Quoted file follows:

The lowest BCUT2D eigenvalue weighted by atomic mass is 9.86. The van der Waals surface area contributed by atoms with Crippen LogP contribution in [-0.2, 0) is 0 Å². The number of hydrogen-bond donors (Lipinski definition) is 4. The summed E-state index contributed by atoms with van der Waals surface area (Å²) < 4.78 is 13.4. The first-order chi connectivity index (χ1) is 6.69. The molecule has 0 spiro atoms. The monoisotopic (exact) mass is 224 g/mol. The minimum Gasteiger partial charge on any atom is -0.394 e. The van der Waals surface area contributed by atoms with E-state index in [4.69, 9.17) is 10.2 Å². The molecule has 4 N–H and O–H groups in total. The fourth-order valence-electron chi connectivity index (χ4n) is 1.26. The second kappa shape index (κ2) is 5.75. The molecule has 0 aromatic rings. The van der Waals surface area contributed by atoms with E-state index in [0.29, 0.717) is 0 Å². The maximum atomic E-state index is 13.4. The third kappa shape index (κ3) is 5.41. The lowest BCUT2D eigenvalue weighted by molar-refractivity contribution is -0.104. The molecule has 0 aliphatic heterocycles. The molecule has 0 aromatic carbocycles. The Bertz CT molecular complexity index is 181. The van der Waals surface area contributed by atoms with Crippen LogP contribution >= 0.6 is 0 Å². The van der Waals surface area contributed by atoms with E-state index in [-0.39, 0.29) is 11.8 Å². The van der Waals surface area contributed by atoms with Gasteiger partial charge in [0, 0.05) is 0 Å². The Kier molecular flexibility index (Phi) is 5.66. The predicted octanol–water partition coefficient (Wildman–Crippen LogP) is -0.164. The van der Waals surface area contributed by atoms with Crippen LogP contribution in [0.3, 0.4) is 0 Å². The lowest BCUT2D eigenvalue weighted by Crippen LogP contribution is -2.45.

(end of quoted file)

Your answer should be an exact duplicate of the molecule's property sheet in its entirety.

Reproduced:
The lowest BCUT2D eigenvalue weighted by atomic mass is 9.86. The van der Waals surface area contributed by atoms with Crippen LogP contribution in [-0.2, 0) is 0 Å². The number of hydrogen-bond donors (Lipinski definition) is 4. The summed E-state index contributed by atoms with van der Waals surface area (Å²) < 4.78 is 13.4. The first-order chi connectivity index (χ1) is 6.69. The molecule has 0 spiro atoms. The monoisotopic (exact) mass is 224 g/mol. The minimum Gasteiger partial charge on any atom is -0.394 e. The van der Waals surface area contributed by atoms with E-state index in [4.69, 9.17) is 10.2 Å². The molecule has 4 N–H and O–H groups in total. The fourth-order valence-electron chi connectivity index (χ4n) is 1.26. The second kappa shape index (κ2) is 5.75. The molecule has 0 aromatic rings. The van der Waals surface area contributed by atoms with E-state index in [0.29, 0.717) is 0 Å². The maximum atomic E-state index is 13.4. The third kappa shape index (κ3) is 5.41. The lowest BCUT2D eigenvalue weighted by molar-refractivity contribution is -0.104. The molecule has 0 aliphatic heterocycles. The molecule has 0 aromatic carbocycles. The Bertz CT molecular complexity index is 181. The van der Waals surface area contributed by atoms with Crippen LogP contribution >= 0.6 is 0 Å². The van der Waals surface area contributed by atoms with E-state index in [-0.39, 0.29) is 11.8 Å². The van der Waals surface area contributed by atoms with Gasteiger partial charge in [0, 0.05) is 0 Å². The Kier molecular flexibility index (Phi) is 5.66. The predicted octanol–water partition coefficient (Wildman–Crippen LogP) is -0.164. The van der Waals surface area contributed by atoms with Crippen LogP contribution in [0.3, 0.4) is 0 Å². The lowest BCUT2D eigenvalue weighted by Crippen LogP contribution is -2.45.